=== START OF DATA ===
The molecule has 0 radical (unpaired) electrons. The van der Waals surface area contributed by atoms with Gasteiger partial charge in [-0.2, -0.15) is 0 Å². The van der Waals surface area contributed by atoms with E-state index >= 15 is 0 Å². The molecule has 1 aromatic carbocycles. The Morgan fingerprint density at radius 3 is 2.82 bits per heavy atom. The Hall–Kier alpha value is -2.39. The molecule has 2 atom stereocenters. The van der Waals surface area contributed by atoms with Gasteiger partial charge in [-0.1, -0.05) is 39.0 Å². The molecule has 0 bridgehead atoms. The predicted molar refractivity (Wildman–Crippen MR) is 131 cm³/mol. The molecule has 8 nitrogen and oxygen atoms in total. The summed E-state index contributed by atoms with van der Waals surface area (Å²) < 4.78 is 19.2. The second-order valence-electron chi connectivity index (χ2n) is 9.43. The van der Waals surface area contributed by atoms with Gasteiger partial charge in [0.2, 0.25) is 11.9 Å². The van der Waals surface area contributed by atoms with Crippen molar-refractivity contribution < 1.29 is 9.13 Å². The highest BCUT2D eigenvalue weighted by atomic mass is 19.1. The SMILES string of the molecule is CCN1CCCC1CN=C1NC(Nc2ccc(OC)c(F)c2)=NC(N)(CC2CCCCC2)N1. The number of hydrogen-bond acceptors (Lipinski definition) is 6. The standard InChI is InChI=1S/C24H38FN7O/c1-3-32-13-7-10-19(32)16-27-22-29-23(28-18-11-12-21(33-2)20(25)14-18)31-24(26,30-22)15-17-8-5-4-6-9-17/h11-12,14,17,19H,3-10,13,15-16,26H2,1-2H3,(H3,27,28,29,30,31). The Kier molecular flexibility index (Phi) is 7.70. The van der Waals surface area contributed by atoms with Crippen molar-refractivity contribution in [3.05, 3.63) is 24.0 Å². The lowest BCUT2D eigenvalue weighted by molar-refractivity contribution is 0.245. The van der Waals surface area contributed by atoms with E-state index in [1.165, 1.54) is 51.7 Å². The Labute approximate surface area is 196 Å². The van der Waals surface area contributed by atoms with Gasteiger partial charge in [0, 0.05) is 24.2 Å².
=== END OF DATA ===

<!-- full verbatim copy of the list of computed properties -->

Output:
The molecule has 0 radical (unpaired) electrons. The van der Waals surface area contributed by atoms with Gasteiger partial charge in [-0.2, -0.15) is 0 Å². The van der Waals surface area contributed by atoms with E-state index >= 15 is 0 Å². The molecule has 1 aromatic carbocycles. The Morgan fingerprint density at radius 3 is 2.82 bits per heavy atom. The Hall–Kier alpha value is -2.39. The molecule has 2 atom stereocenters. The van der Waals surface area contributed by atoms with Gasteiger partial charge in [-0.1, -0.05) is 39.0 Å². The molecule has 0 bridgehead atoms. The predicted molar refractivity (Wildman–Crippen MR) is 131 cm³/mol. The molecule has 8 nitrogen and oxygen atoms in total. The summed E-state index contributed by atoms with van der Waals surface area (Å²) < 4.78 is 19.2. The second-order valence-electron chi connectivity index (χ2n) is 9.43. The van der Waals surface area contributed by atoms with Gasteiger partial charge in [0.2, 0.25) is 11.9 Å². The van der Waals surface area contributed by atoms with Crippen molar-refractivity contribution < 1.29 is 9.13 Å². The highest BCUT2D eigenvalue weighted by atomic mass is 19.1. The SMILES string of the molecule is CCN1CCCC1CN=C1NC(Nc2ccc(OC)c(F)c2)=NC(N)(CC2CCCCC2)N1. The number of hydrogen-bond acceptors (Lipinski definition) is 6. The standard InChI is InChI=1S/C24H38FN7O/c1-3-32-13-7-10-19(32)16-27-22-29-23(28-18-11-12-21(33-2)20(25)14-18)31-24(26,30-22)15-17-8-5-4-6-9-17/h11-12,14,17,19H,3-10,13,15-16,26H2,1-2H3,(H3,27,28,29,30,31). The Kier molecular flexibility index (Phi) is 7.70. The van der Waals surface area contributed by atoms with Crippen molar-refractivity contribution in [3.05, 3.63) is 24.0 Å². The lowest BCUT2D eigenvalue weighted by molar-refractivity contribution is 0.245. The van der Waals surface area contributed by atoms with E-state index in [1.165, 1.54) is 51.7 Å². The Labute approximate surface area is 196 Å². The van der Waals surface area contributed by atoms with Gasteiger partial charge in [0, 0.05) is 24.2 Å².